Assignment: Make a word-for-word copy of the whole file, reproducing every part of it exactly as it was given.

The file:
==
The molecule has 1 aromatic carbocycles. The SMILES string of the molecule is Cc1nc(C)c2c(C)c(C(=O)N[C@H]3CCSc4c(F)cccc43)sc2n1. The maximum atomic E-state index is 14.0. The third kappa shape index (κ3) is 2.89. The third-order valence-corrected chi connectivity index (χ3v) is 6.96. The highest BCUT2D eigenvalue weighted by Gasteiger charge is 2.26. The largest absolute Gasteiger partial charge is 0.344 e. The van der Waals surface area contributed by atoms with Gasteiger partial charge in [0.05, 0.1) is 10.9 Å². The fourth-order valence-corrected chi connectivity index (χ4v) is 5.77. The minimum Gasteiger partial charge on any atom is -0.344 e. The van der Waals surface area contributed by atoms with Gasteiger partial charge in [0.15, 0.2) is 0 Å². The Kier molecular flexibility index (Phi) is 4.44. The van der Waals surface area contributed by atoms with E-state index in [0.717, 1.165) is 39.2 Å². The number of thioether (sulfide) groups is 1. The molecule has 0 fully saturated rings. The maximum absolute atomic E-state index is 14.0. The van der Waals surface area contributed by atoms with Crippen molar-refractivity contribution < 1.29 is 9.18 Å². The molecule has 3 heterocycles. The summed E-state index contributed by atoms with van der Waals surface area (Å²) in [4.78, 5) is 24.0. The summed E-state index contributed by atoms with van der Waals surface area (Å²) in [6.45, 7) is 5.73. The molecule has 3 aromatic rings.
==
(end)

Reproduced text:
The molecule has 1 aromatic carbocycles. The SMILES string of the molecule is Cc1nc(C)c2c(C)c(C(=O)N[C@H]3CCSc4c(F)cccc43)sc2n1. The maximum atomic E-state index is 14.0. The third kappa shape index (κ3) is 2.89. The third-order valence-corrected chi connectivity index (χ3v) is 6.96. The highest BCUT2D eigenvalue weighted by Gasteiger charge is 2.26. The largest absolute Gasteiger partial charge is 0.344 e. The van der Waals surface area contributed by atoms with Gasteiger partial charge in [0.05, 0.1) is 10.9 Å². The fourth-order valence-corrected chi connectivity index (χ4v) is 5.77. The minimum Gasteiger partial charge on any atom is -0.344 e. The van der Waals surface area contributed by atoms with Gasteiger partial charge in [0.15, 0.2) is 0 Å². The Kier molecular flexibility index (Phi) is 4.44. The van der Waals surface area contributed by atoms with E-state index in [0.717, 1.165) is 39.2 Å². The number of thioether (sulfide) groups is 1. The molecule has 0 fully saturated rings. The maximum absolute atomic E-state index is 14.0. The van der Waals surface area contributed by atoms with Crippen molar-refractivity contribution < 1.29 is 9.18 Å². The molecule has 3 heterocycles. The summed E-state index contributed by atoms with van der Waals surface area (Å²) in [4.78, 5) is 24.0. The summed E-state index contributed by atoms with van der Waals surface area (Å²) in [6.45, 7) is 5.73. The molecule has 3 aromatic rings.